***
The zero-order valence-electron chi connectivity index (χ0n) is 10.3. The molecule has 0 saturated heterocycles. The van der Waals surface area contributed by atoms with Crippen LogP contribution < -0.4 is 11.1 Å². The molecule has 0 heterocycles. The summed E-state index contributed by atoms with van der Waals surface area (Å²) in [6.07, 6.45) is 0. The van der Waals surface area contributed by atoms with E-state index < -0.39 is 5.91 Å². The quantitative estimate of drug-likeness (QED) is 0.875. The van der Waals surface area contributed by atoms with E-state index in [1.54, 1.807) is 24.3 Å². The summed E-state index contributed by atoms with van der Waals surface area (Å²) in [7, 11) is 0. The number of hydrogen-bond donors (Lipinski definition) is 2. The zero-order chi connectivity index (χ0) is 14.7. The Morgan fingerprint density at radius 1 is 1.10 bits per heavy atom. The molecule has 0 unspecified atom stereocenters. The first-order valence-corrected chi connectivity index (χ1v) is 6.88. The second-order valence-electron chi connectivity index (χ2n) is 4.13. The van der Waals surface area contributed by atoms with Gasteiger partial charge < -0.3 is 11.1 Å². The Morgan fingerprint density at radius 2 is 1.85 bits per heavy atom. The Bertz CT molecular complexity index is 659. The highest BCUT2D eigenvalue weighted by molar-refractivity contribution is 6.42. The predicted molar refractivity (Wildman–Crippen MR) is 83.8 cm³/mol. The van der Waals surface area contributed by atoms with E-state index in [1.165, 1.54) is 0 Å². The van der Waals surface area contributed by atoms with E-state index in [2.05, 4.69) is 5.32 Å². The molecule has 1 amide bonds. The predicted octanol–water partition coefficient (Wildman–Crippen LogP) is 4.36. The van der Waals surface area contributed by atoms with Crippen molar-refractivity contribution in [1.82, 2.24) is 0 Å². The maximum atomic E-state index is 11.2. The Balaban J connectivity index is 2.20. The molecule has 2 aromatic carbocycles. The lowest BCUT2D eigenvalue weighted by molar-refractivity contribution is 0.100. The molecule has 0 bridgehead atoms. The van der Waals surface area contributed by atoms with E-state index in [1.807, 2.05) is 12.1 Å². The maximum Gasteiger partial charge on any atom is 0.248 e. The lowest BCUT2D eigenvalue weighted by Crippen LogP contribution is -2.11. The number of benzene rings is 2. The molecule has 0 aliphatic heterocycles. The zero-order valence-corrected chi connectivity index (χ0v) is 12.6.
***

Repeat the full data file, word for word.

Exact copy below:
The zero-order valence-electron chi connectivity index (χ0n) is 10.3. The molecule has 0 saturated heterocycles. The van der Waals surface area contributed by atoms with Crippen LogP contribution < -0.4 is 11.1 Å². The molecule has 0 heterocycles. The summed E-state index contributed by atoms with van der Waals surface area (Å²) in [6.07, 6.45) is 0. The van der Waals surface area contributed by atoms with E-state index < -0.39 is 5.91 Å². The quantitative estimate of drug-likeness (QED) is 0.875. The van der Waals surface area contributed by atoms with E-state index in [1.54, 1.807) is 24.3 Å². The summed E-state index contributed by atoms with van der Waals surface area (Å²) in [7, 11) is 0. The number of hydrogen-bond donors (Lipinski definition) is 2. The zero-order chi connectivity index (χ0) is 14.7. The Morgan fingerprint density at radius 1 is 1.10 bits per heavy atom. The molecule has 0 unspecified atom stereocenters. The first-order valence-corrected chi connectivity index (χ1v) is 6.88. The second-order valence-electron chi connectivity index (χ2n) is 4.13. The van der Waals surface area contributed by atoms with Gasteiger partial charge < -0.3 is 11.1 Å². The Morgan fingerprint density at radius 2 is 1.85 bits per heavy atom. The Bertz CT molecular complexity index is 659. The highest BCUT2D eigenvalue weighted by molar-refractivity contribution is 6.42. The predicted molar refractivity (Wildman–Crippen MR) is 83.8 cm³/mol. The van der Waals surface area contributed by atoms with E-state index in [1.165, 1.54) is 0 Å². The van der Waals surface area contributed by atoms with E-state index in [2.05, 4.69) is 5.32 Å². The molecule has 1 amide bonds. The predicted octanol–water partition coefficient (Wildman–Crippen LogP) is 4.36. The van der Waals surface area contributed by atoms with Crippen molar-refractivity contribution in [1.82, 2.24) is 0 Å². The maximum atomic E-state index is 11.2. The Balaban J connectivity index is 2.20. The molecule has 2 aromatic carbocycles. The lowest BCUT2D eigenvalue weighted by molar-refractivity contribution is 0.100. The molecule has 0 bridgehead atoms. The van der Waals surface area contributed by atoms with E-state index in [1.807, 2.05) is 12.1 Å². The maximum Gasteiger partial charge on any atom is 0.248 e. The lowest BCUT2D eigenvalue weighted by Crippen LogP contribution is -2.11. The number of benzene rings is 2. The molecule has 0 aliphatic heterocycles. The zero-order valence-corrected chi connectivity index (χ0v) is 12.6.